39. Anonymous says:

    Hanover Township, East Hanover and Florham Park are all nice towns with good schools. I’m not so sure about Florham Park but I do know that taxes in Hanover (which is actually Whippany and Cedar Knolls) and East Hanover, if you purchase one of the older houses, have very reasonable taxes. Lots of the houses have quite a bit of land too. Taking public transportation into the city will be an hour to an hour and a half, depending on if you take the bus or train. However, lots of people who commute drive to Jersey City, park and take the PATH in.

  40. Anonymous says:

    Thanks for the info on other towns.

    Some interesting things in East Hanover, but I must point out this $650K POS:

    LOL, these people are crazy.

  41. The signature town of Bergen County is Ridgewood. There is also Wyckoff, Franklin Lakes and Upper Saddle River. The train in NJ is SLOW-SLOW-SLOW though. If the commute is critical, check out the towns on the Pascack Valley line.

  42. Anonymous says:

    I’m the one who posted the info suggesting Hanover… that link you posted about the $650K POS left me speechless. What the..??? I’ve seen lots of horrific houses listed for outrageous prices but that one by far takes the cake. Sickening.

    You should also check out Montville. Fairfield and West Caldwell are also nice, but taxes are high since it’s Essex. Morris County is (ever so slightly) more reasonable, tax-wise.

  43. Anonymous says:

    Thanks ChicagoFinance, this one in Ridgewood is a real charmer:

    I love older architecture, they just don’t make homes like they used to.

  44. grim says:

    What an awful home for 650k, just who do they think will fall for that one? It better be on 10 acres of subdividable land for that much.


  45. Anonymous says:

    Can someone please follow this house in East Hanover… I’d love to see the final selling price. It must be a typo. Nobody is that much of a sucker.

  46. Anonymous says:

    Anon 11:29
    Some towns along the Pascack Valley line are nice and they do have 1 or 2 express trains. Best towns w/ best schools are River Edge/Oradell (#38), Hillsdale (#23), Park Ridge (#68), Montvale (#31) (NOT Westwood or Emerson or Washington Twp).
    Ridgewood (#17) does have a big selection of homes under $650 that are decent. The taxes are on the high side but the town is full of great family programs, parks, etc.
    Mountain Lakes (#8) in Morris County is absolutely beautiful, my friends swear they make it into the city in 1 hour.
    Note that #’s refer to September 2004 rankings of NJ’s top 75 high schools.

  47. Anonymous says:

    Anon 2:02, and others, thanks for all the excellent info!

    Shouldn’t there be a book out there called “Best Places to Live in NJ”??

  48. Anonymous says:

    Couldn’t help myself… called the realtor. All I said was “I’m inquiring about a house you have listed on in E.H” Right away she said “it’s listed at $649 because of the property size”. She said the address was 150 River Road. I tried to do a property search but there is no 150 River Road when looking at propertysharrk or the Monmouth tax website…. The listing states the size is 114 x 405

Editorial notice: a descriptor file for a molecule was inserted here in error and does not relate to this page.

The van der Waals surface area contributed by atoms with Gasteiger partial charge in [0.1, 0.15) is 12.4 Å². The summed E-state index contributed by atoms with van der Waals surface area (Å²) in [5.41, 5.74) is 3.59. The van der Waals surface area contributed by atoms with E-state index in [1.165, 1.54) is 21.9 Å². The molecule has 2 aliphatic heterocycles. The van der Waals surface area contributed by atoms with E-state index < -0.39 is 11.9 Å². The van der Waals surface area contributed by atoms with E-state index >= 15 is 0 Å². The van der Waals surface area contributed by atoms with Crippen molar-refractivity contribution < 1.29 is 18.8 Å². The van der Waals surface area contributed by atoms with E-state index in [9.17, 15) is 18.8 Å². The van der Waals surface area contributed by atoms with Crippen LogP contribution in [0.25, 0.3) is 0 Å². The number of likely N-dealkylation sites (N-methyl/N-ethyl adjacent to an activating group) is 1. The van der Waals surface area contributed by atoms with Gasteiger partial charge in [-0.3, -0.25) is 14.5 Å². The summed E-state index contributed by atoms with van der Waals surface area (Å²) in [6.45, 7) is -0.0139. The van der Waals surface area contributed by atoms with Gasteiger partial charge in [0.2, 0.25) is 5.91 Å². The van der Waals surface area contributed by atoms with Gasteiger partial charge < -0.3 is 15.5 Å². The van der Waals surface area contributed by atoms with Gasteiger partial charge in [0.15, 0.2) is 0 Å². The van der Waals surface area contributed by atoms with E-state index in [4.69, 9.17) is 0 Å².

49. grim says:

    If you have the list or a link to the list, I’d like to post it up under the tools section on the main page. A few folks have asked for that.


  50. Anonymous says:

    Anon 2:31, LOL, that’s excellent.

    The address of that $650K POS is:

    451 River Rd, 07936,+07936&ll=40.830502,-74.339075&spn=0.01721,0.073214

    And here’s the listing again:

  51. Anonymous says:

    The Zillow “zestimate” is $477,260

    “26% of homes in the 07936 ZIP code have a value lower than this home.”

  52. grim says:

    Tax records have the property size coming in at

    96 X 392

    Purchased in ’02 for $267,500

  53. Anonymous says:

    Zillow also confirms the bubble has burst, too bad they don’t have the stats since Aug 2005 and only “past year” as it would probably make a nice plunging graph:

    Historical Value Trends

    Past: 30 days
    This home: -2%
    07936: -1.3%
    East Hanover: -1.3%
    Morris: -0.7%

    NJ: 0.1%
    US: 0.6%

    Past: 1 year
    This home: 23%
    07936: 5.0%
    East Hanover: 5.0%
    Morris: 11.0%
    NJ: 14.0%
    US: 21.0%

    Past: 5 years
    This home: 79%
    07936: 71.0%
    East Hanover: 71.0%
    Morris: 72.0%
    NJ: 95.0%
    US: 90.0%

    Past: 10 years
    This home: 153%
    07936: 126.0%
    East Hanover: 126.0%
    Morris: 132.0%
    NJ: 131.0%
    US: 104.0%

  54. Anonymous says:

    So they think they can get a 143% increase in 4 years?

    Bad Asian accent on the phone, no wonder I didn’t understand the address

    Grim, I guess you are looking for the list of high schools? I’m trying to find it

  55. Anonymous says:

    You can buy the report for $10.95 here

  56. Anonymous says:

    Detailed NJ public school information can be viewed here for free:

    This is an EXCELLENT resource, save the link!

  57. Anonymous says:

    Here’s another from our friends at the Morris County Library


  58. Anonymous says:

    Do NOT miss this deal @ just over $1 Million:

    The value will only go up!

  59. Anonymous says:

    I left Northern NJ about 5 years ago and relocated to the Lehigh Valley in PA. There are many New Jerseyeans who are doing the same thing. The Lehigh Valley is straight out route 78 about an hour from Newark. Many commute from here to points in NJ and NYC. Here’s an example of what New Jerseyeans are buying in the Lehigh Valley. These prices are nearly double from where they were when I first moved here, but are still well below NJ. If wouldn’t be so bad buying a POS house if it was priced like a POS. The problem with NJ is that you’re expected to pay a mansion like price for a POS and then turn around and contend with insane auto insurance and real estate taxes. I got to the point where I could no longer do that.